Michael Dell Under Fire from AFL-CIO
Dell CEO Michael Dell may face some opposition when the company's shareholders meeting Aug. 12.
Labor unions, upset about the company's $100 million settlement with the Securities and Exchange Commission July 22 over accounting irregularities and Michael Dell's pay over the past decade, sent an electronic letter to shareholders asking them to vote against keeping Dell as a director for the company.
In the Aug. 3 letter, the AFL-CIO and the American Federation of State, County and Municipal Employees said that not only is the settlement with the SEC not in the best interests of shareholders, but that Michael Dell's compensation has not been in line with the company's financial performance over the past decade.
For that reason, the labor unions are asking shareholders to withhold their vote for Michael Dell during the meeting in Round Rock, Texas, a move that would effectively remove him as a director.
How much weight such a request will carry remains to be seen. After the SEC settlement was announced, Sam Nunn, presiding director of Dell's board, said in a statement that the agreement was in the best interests of the company as well as shareholders and customers.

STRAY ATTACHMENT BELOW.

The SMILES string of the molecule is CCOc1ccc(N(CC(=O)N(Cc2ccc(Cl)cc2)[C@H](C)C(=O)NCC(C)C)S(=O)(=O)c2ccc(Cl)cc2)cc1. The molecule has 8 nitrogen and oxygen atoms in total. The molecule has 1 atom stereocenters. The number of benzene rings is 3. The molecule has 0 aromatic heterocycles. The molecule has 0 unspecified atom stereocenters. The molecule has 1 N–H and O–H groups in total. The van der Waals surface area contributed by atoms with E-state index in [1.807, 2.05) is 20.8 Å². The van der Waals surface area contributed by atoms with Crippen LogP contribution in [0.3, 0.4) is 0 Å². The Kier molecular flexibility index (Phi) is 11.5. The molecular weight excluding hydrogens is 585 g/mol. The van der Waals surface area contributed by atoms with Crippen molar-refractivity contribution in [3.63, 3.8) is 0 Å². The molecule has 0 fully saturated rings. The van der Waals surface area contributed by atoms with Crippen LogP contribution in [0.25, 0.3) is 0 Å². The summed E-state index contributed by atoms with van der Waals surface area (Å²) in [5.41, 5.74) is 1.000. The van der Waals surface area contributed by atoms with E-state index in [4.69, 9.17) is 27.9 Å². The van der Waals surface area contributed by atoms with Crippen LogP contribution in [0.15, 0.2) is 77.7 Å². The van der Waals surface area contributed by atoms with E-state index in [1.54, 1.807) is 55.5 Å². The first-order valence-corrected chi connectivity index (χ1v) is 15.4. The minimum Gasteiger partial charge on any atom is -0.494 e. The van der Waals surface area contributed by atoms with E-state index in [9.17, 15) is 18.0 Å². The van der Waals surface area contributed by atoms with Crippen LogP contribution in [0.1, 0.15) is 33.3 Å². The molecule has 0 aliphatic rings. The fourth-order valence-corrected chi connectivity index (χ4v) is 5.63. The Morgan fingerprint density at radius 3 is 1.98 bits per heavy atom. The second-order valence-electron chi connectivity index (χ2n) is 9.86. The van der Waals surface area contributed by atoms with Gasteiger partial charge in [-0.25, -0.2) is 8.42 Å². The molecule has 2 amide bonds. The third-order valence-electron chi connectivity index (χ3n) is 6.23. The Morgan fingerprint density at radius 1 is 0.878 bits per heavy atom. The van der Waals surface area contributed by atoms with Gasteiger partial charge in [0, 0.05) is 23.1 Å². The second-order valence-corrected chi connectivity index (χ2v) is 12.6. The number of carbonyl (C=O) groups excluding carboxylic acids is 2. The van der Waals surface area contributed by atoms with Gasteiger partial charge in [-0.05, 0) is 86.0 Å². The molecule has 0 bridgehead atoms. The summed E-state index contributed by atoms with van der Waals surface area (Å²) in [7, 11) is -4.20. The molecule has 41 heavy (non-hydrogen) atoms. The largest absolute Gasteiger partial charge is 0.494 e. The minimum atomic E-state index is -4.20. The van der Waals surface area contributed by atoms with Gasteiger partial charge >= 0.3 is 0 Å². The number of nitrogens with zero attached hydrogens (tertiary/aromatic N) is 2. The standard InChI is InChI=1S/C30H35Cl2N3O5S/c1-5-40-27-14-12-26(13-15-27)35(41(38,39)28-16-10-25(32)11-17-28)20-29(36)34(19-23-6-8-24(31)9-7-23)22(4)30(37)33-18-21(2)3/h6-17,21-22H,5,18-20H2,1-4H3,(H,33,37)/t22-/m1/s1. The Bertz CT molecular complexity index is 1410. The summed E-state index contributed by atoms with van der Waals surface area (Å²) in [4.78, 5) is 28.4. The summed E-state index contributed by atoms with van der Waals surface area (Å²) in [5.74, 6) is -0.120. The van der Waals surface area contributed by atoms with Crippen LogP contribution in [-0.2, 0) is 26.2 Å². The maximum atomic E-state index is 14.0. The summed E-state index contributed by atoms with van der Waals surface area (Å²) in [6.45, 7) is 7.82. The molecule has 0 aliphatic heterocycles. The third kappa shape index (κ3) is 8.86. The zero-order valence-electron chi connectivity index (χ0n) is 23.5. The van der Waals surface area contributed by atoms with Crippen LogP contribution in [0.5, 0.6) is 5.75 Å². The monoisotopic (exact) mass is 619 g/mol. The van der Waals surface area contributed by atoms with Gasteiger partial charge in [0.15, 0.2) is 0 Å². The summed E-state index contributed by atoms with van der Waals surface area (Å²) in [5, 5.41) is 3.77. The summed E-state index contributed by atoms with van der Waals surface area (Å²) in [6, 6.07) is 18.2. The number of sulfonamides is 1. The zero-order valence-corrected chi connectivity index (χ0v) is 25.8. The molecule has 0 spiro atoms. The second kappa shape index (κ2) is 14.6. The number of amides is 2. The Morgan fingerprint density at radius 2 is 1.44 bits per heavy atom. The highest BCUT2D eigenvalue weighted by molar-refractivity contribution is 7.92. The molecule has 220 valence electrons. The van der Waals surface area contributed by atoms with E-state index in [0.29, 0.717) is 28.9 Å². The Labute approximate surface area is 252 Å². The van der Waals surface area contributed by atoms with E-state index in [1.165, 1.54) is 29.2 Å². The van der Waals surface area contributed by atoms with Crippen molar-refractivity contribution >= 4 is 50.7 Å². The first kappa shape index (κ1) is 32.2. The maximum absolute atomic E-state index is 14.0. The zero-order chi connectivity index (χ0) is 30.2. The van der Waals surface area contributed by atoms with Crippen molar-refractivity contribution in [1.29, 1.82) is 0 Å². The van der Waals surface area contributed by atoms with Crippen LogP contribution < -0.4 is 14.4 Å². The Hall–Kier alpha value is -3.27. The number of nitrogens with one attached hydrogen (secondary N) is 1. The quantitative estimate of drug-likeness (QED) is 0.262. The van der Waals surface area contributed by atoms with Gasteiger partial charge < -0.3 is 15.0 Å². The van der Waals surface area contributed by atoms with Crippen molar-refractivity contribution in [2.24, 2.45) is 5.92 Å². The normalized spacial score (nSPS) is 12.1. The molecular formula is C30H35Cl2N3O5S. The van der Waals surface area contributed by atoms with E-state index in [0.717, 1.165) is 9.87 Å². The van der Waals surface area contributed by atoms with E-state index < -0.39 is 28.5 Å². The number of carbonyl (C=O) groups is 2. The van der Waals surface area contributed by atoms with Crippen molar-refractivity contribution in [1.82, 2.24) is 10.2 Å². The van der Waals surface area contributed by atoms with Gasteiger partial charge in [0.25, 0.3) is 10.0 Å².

In addition, Nunn also said that the board of directors "reaffirms its unanimous support for Michael Dell's continued leadership, and the management team in its ongoing commitment to transparent accounting, integrity in financial reporting and strong corporate governance."
The SEC accused Dell, the world's third-largest PC vendor, of accounting fraud and other allegations in connection with millions of dollars it received from Intel over several years for not using products from Advanced Micro Devices. According to the SEC, an increasing percentage of Dell's operating budget was from the Intel money, something that Dell executives did not disclose to investors. There also were concerns around Dell executives' use of reserve money.
The company agreed to pay $100 million, and Michael Dell $4 million.
The AFL-CIO letter-citing a Wall Street Journal article-also stated that Michael Dell received $453.8 million in total compensation between 2000 and 2009, while during the same time the company's stock lost about 66 percent of its value.
Dell spokespeople have said that most of Michael Dell's compensation came from stock options granted in the 1990s and exercised between 2000 and 2005, and that the CEO hadn't been given a bonus in four years, or stock options for six.